Genesis 4 Can you really believe what the Bible says about ... evil?

Sun, 17/03/2013 - 10:30 -- James Oakley

“It’s not fair”.

That’s how it feels so often.

So many of the difficulties in life are not problems of our own making. Character traits, habits, situations that we’ve inherited from our upbringing, from our parents, from the neighbours we just happen to have, from our employers, from the general economic downturn. All kinds of difficulties happen to us, and it’s left to us to cope with the situation we’ve inherited.

That’s partly how you feel by this point of Genesis. Adam and Eve were placed in a pristine world. They had access to the tree of life. They had a perfect garden where all their needs were met. Life was full of joy and free of pain. But they blew it. They ate from the other tree, decided they wanted to be independent from God, everything changed.

They were kicked out of the garden, and the rest of us are born outside. We all inherit a world where work and childbirth are painful, and a world where decay and death is all around us. But it’s not fair! We have to live with all of this because of their mistake. Why can’t we start life with a clean sheet like they got to? We’d do so much better, but we haven’t been given the chance. It’s not fair!

Well: Remember we said that Genesis chapters 2, 3 and 4 form the first main unit of the book. Genesis chapter 2 described how things were at the very beginning. When God said that everything he had made was very good, how were things for us? Then Genesis chapter 3 describes what it is that went wrong. How it is that Adam and Eve came to eat from the one tree they had been told not to, and what followed from that?

But then comes Genesis 4. If chapter 3 is the big turning point when things went wrong, and if chapter 2 is life before the big disaster, chapter 4 describes life afterwards. Chapter 4 describes the world we live in. Chapter 4 describes what life is like for people like us, people who have never been to the garden of Eden, who were born outside, who will spend all of our life outside.

And as we read about the world we live in, we discover two things. We learn a bit more about sin – not Adam and Eve’s this time, but ours. We’re going to find that the world is fair.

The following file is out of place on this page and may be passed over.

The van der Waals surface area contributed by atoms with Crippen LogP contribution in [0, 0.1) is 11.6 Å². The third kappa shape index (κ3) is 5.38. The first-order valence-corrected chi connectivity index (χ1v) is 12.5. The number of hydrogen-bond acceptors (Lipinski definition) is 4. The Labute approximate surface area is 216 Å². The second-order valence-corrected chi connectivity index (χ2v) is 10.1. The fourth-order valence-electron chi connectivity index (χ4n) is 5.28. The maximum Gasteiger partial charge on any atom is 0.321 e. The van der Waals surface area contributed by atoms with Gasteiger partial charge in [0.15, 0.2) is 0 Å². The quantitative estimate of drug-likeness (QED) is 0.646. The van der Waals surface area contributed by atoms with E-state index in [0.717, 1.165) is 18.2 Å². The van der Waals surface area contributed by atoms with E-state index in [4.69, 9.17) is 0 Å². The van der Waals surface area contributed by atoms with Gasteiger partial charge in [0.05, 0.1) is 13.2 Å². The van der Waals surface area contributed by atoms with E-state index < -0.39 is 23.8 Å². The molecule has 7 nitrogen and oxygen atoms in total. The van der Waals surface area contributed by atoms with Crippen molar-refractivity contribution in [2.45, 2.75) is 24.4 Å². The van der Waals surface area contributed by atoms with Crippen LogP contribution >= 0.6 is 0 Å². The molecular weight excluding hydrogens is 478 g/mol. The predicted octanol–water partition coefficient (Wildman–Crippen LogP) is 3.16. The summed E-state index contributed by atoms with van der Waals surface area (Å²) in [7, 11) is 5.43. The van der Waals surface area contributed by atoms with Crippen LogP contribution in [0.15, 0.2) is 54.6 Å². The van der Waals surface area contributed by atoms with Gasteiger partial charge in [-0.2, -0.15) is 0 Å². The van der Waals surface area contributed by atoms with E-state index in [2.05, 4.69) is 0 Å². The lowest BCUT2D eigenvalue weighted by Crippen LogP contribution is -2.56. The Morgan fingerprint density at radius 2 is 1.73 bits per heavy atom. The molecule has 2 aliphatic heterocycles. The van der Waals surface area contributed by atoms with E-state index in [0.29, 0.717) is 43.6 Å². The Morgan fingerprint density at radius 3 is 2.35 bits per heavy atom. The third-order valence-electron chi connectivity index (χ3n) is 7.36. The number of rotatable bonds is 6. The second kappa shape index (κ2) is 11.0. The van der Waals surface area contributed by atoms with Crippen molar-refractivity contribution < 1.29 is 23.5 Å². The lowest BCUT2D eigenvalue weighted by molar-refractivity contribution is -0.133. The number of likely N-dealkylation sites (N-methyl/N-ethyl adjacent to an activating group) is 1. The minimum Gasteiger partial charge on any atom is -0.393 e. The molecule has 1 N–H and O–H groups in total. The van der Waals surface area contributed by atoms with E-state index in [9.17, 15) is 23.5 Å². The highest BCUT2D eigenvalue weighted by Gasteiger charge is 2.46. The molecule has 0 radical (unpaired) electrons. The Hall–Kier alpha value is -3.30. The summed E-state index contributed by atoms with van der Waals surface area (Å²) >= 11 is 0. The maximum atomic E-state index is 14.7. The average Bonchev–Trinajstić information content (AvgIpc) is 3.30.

And we see a shaft of hope shining through as well.


Let’s start, then, with sin. Genesis 4 tells us 4 things about sin this side of the fall.

Spoils our Relationships

First, sin spoils our relationships.

Adam and Eve ate a piece of fruit, and they were primarily rebelling against God. God told them that the consequences of doing that would affect their marriage, but what they did was not first and foremost something they did to each other. It was a rejection of God.

But then we meet Cain. Cain’s heart was also rebellious against God, but the way that came out was in something he did to his brother, Abel. He killed him out of jealousy.

When our hearts are not right with God, this spoils our relationships with each other. We do things that we know will hurt other people – emotionally or physically – and we often do them quite deliberately.

1 John chapter 3 verse 12 warns a 1st century Christian church not to be like Cain, who murdered his brother. John does not believe he’s writing to a church on the verge of actual homicide. But he does believe that the kind of lovelessness and selfishness that Cain shows here all too easily takes root – even in a Christian church, even in our own church.

Sin spoils our relationships.


Second, sin escalates. Sin escalates.

It all starts with God not being impressed with Cain’s offering. That led him to be sulky. That led him to murder.

And then we get to the 7th generation, to this man called Lamech. He knows that God had promised to protect Cain. If anyone saw Cain wandering in his exile and killed him, God would ensure that justice was done. That’s what the sevenfold thing is about – seven is the number of perfection. If Cain were killed, God would ensure perfect justice.